Tom Greaves: Fudgey | Brighton Fringe comedy review
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Tom Greaves: Fudgey

Brighton Fringe comedy review

Fudgey is a fine, and somewhat sympathetic, character study of the privileged upper-middle-class ruling classes. Sympathetic because Gaulier-trained comedy performer Tom Greaves has drawn on his own life to create this grotesque alter-ego: a crass, posh, casual misogynist doing something unspecified in finance, who fist-bumps every bloke with a laddish ‘shagger’ in place of proper social skills.Think Bob Mortimer’s Train Guy, but with added toxic masculinity.

This superficial yet super-confident, persona was forged in a boarding school – where else? But these factories of the elite come at a cost, which is what Greaves explores here.

We first meet Tom Fudge aged seven, already a ‘special boy’, a little isolated but living in a joyful world of adventure in his head… a fantasy world that will come crashing down when despatched to a top-flight private school. He was told ‘it was for the best, but it felt quite bad,’ he eloquently confesses.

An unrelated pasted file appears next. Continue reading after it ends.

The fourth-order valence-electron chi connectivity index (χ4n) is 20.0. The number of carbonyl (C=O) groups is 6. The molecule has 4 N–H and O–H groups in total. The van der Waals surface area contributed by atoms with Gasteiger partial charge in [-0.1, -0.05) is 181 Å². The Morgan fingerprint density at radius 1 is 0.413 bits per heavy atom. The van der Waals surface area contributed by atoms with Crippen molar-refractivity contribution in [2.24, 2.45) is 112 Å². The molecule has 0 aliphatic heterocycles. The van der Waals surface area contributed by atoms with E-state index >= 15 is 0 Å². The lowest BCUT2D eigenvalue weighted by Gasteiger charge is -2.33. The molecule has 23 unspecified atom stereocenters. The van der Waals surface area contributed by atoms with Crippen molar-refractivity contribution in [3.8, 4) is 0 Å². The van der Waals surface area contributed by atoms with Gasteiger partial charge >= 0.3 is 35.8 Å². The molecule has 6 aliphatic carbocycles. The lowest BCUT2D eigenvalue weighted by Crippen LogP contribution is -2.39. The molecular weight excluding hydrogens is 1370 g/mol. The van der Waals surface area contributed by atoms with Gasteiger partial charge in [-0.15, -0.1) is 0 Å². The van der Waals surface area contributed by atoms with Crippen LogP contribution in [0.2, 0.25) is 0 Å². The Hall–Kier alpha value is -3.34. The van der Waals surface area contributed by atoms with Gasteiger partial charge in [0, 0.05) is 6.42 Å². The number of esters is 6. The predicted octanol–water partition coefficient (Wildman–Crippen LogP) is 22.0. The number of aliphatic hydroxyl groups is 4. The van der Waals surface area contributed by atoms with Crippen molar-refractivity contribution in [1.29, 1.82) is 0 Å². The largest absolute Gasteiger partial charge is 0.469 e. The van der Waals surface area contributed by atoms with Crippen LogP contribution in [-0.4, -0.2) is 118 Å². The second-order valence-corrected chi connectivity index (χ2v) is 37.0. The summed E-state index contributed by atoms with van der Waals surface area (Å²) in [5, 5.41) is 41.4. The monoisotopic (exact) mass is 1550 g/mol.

He clearly feels detached from his emotionally cold parents – who Greaves also depicts – but the trauma is a generational thing. We learn that Tom’s dad was a victim of detached parenting, too, courtesy of a war veteran father who bottled up all emotion. The motives of Fudgey’s father are interrogated in a parody A Few Good Men – albeit with the aid of a toad sock puppet – to suggest necessary evils were inflicted for Tom’s greater good.

It’s one of a series of often disturbing vignettes that make up the hour, building an image of a damaged child becoming a damaged adult. Greaves delivers a tour-de-force performance, quickly switching between the various characters and occasionally drawing the audience into the narrative in a vey literal way.

The show is more theatrical than out-and-out comedic, though always shot through with a dark humour, although its episodic, sketch-like nature is a little uneven. It means the hour can feel bitty, with the underlying message becoming repetitive as it is constantly reinforced.

But it’s an impressive calling card for Greaves’ performance talents as well as being a thoughtful and inventive take on the sort of broken personalities unlikely to loosen their grip on the top echelons of society anytime soon.

Tom Greaves: Fudgey will be on at Assembly Roxy during the Edinburgh Fringe

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Review date: 3 Jun 2024
Reviewed by: Steve Bennett
Reviewed at: Brighton Fool's Paradise

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